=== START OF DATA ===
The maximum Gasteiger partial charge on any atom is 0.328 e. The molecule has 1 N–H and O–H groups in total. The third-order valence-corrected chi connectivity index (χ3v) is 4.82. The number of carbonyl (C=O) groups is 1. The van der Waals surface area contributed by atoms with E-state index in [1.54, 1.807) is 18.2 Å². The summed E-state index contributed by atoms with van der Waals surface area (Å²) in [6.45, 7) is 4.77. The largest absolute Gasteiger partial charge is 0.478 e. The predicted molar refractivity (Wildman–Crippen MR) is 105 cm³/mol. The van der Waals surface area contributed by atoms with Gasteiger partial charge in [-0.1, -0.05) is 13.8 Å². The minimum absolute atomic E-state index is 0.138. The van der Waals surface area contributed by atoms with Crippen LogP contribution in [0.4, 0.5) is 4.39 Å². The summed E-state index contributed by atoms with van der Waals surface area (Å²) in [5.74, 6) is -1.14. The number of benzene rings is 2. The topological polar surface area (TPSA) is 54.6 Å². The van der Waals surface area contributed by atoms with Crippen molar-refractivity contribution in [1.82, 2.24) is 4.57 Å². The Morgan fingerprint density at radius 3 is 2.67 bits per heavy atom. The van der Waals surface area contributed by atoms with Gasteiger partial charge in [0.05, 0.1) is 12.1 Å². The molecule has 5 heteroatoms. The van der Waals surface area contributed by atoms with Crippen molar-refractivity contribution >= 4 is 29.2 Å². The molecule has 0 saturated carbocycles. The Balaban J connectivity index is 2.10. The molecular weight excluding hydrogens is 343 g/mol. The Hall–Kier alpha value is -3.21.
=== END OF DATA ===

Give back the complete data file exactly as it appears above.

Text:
The maximum Gasteiger partial charge on any atom is 0.328 e. The molecule has 1 N–H and O–H groups in total. The third-order valence-corrected chi connectivity index (χ3v) is 4.82. The number of carbonyl (C=O) groups is 1. The van der Waals surface area contributed by atoms with E-state index in [1.54, 1.807) is 18.2 Å². The summed E-state index contributed by atoms with van der Waals surface area (Å²) in [6.45, 7) is 4.77. The largest absolute Gasteiger partial charge is 0.478 e. The predicted molar refractivity (Wildman–Crippen MR) is 105 cm³/mol. The van der Waals surface area contributed by atoms with Gasteiger partial charge in [-0.1, -0.05) is 13.8 Å². The minimum absolute atomic E-state index is 0.138. The van der Waals surface area contributed by atoms with Crippen LogP contribution in [0.4, 0.5) is 4.39 Å². The summed E-state index contributed by atoms with van der Waals surface area (Å²) in [5.74, 6) is -1.14. The number of benzene rings is 2. The topological polar surface area (TPSA) is 54.6 Å². The van der Waals surface area contributed by atoms with Crippen molar-refractivity contribution in [1.82, 2.24) is 4.57 Å². The Morgan fingerprint density at radius 3 is 2.67 bits per heavy atom. The van der Waals surface area contributed by atoms with Gasteiger partial charge in [0.05, 0.1) is 12.1 Å². The molecule has 5 heteroatoms. The van der Waals surface area contributed by atoms with Crippen molar-refractivity contribution >= 4 is 29.2 Å². The molecule has 0 saturated carbocycles. The Balaban J connectivity index is 2.10. The molecular weight excluding hydrogens is 343 g/mol. The Hall–Kier alpha value is -3.21.